A Co Donegal mum has spoken about the heartbreak and challenges facing children across Donegal suffering from juvenile arthritis.
Letterkenny woman Fiona Wynne’s daughter Jessica, aged just four, was diagnosed with oligoarthritis last year.
She is currently attending playschool, but her daily routine is not like other children.
Jessica has to deal with constant pain and stiffness in her joints, which limits her everyday activities.
“It would take her three hours to get her out to school in the morning,” Fiona told Donegal Daily.
“Your heart sinks when you hear her waking up in the morning because you know she’s going to be sore.”
“She can’t walk in the morning, she can’t hold a spoon or feed herself. It’s a fight to get her to eat.”
“Everyday is a constant battle,” the pregnant mother-of-two explained.
Fiona would have to bring Jessica into the shower every morning for 20-30 minutes to loosen out her joints before the day begins. On certain days, especially in colder weather, Jessica would have to be put in a wheelchair to get around.
The condition is spreading throughout the joints in her body and is preventing her from doing everyday play as a four-year-old such as riding a bike, Fiona said.
Jessica takes three doses of medication a day, and is beginning a chemotherapy treatment this week in the hope it will help her symptoms. However, the injection can deliver the same side effects as those that come with cancer treatment.
There are 1,200 children living with juvenile arthritis in Ireland. There are two consultant paediatric rheumatologists in the country, who are based in Our Lady’s Children’s Hospital, Crumlin.
Jessica has had to make the journey to Dublin to get all medication prescribed to her. She has had six appointments so far this year, two of which were in the past month.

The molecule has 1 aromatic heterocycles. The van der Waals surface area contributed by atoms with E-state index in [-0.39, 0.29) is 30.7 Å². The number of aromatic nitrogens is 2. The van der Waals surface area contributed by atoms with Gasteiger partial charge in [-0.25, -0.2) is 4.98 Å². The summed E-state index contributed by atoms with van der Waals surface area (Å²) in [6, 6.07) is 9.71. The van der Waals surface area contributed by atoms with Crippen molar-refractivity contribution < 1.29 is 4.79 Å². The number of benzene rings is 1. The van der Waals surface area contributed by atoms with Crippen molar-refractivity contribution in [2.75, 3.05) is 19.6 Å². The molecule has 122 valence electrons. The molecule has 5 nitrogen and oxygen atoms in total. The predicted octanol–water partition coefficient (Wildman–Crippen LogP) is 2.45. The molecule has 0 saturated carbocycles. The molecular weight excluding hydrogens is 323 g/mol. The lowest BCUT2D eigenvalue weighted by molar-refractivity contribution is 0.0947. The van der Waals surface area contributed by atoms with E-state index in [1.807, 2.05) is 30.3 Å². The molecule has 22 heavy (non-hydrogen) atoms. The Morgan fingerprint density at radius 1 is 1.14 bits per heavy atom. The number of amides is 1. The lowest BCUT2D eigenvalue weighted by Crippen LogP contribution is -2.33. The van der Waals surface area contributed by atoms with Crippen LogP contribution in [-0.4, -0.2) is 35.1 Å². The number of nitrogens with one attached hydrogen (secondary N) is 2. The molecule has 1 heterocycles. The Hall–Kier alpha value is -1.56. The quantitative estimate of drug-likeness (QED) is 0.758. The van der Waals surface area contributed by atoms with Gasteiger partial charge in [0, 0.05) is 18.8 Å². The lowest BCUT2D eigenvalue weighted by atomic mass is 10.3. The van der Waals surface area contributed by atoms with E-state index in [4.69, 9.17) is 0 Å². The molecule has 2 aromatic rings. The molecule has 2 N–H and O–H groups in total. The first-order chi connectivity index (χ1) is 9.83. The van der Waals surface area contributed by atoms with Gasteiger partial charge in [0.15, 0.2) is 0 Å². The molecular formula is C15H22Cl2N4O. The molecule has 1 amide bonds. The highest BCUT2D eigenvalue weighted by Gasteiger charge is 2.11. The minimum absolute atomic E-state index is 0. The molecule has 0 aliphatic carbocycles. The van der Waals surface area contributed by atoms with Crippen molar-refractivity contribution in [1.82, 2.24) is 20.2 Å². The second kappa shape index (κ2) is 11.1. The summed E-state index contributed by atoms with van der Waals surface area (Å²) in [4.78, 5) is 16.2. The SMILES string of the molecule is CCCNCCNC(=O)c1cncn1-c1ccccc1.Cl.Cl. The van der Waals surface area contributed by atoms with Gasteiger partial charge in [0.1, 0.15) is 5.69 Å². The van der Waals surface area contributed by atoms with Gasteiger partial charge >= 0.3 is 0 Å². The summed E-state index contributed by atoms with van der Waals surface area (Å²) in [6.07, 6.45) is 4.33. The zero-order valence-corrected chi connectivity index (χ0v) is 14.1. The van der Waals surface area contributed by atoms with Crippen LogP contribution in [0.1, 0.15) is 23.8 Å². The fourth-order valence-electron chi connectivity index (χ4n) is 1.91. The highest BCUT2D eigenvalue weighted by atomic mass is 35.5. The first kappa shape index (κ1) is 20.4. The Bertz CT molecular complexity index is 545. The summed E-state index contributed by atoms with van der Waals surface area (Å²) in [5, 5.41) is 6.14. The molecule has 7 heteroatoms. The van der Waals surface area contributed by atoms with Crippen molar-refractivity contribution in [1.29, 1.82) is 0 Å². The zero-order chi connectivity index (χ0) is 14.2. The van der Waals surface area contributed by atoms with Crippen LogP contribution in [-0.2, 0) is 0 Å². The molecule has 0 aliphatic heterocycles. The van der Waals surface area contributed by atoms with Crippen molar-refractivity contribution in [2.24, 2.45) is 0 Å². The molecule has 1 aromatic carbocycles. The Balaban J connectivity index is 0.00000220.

The trip to Dublin is especially difficult for Jessica, as Fiona explains she would “completely stiffen up” after an hour of sitting in the car.
“It would be great if the rheumatoid doctor could come to Letterkenny, instead of having to travel four hours to Dublin, which often makes her (Jessica) worse,” Fiona said. She also has had to contend with short-notice cancellations and long waiting lists to access the service.
“It would save a lot of pain for the children to get medicine and steroids here,” she said.
Juvenile arthritis is an invisible disease, Fiona said. “To look at her, she’s perfect. It’s completely heartbreaking to see, but the child is completely crippled whenever they are getting it really bad. They are just constantly living in pain.”
“It affects younger people a lot worse than older people, because it affects their wee bodies more,” she said.
For now, Fiona is putting her hopes that the chemotherapy will help Jessica. If not, other forms of treatment will have to be considered. “I’m hoping that it will work miracles,” she said.
For more information on juvenile arthritis, visit icanireland.ie or call the iCAN helpline on 0868289817.